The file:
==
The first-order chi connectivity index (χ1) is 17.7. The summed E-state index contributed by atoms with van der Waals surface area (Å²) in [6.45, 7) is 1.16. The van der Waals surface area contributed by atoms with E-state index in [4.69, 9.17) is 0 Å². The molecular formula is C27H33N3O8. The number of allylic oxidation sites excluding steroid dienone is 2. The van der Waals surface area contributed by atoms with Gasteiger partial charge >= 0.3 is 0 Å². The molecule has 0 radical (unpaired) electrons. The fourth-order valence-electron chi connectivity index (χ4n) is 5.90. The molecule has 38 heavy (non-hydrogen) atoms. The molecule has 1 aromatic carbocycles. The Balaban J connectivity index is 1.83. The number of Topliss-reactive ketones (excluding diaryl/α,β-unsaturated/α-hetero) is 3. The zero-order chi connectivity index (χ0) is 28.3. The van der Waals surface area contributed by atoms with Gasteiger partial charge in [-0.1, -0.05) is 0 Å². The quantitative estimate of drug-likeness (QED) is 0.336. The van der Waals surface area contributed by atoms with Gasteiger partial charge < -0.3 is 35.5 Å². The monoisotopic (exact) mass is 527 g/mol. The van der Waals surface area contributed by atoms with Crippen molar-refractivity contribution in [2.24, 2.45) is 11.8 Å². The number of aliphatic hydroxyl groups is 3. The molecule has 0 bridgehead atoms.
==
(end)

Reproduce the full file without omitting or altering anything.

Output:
The first-order chi connectivity index (χ1) is 17.7. The summed E-state index contributed by atoms with van der Waals surface area (Å²) in [6.45, 7) is 1.16. The van der Waals surface area contributed by atoms with E-state index in [4.69, 9.17) is 0 Å². The molecular formula is C27H33N3O8. The number of allylic oxidation sites excluding steroid dienone is 2. The van der Waals surface area contributed by atoms with Gasteiger partial charge >= 0.3 is 0 Å². The molecule has 0 radical (unpaired) electrons. The fourth-order valence-electron chi connectivity index (χ4n) is 5.90. The molecule has 38 heavy (non-hydrogen) atoms. The molecule has 1 aromatic carbocycles. The Balaban J connectivity index is 1.83. The number of Topliss-reactive ketones (excluding diaryl/α,β-unsaturated/α-hetero) is 3. The zero-order chi connectivity index (χ0) is 28.3. The van der Waals surface area contributed by atoms with Gasteiger partial charge in [-0.1, -0.05) is 0 Å². The quantitative estimate of drug-likeness (QED) is 0.336. The van der Waals surface area contributed by atoms with Gasteiger partial charge < -0.3 is 35.5 Å². The monoisotopic (exact) mass is 527 g/mol. The van der Waals surface area contributed by atoms with Crippen molar-refractivity contribution in [2.24, 2.45) is 11.8 Å². The number of aliphatic hydroxyl groups is 3. The molecule has 0 bridgehead atoms.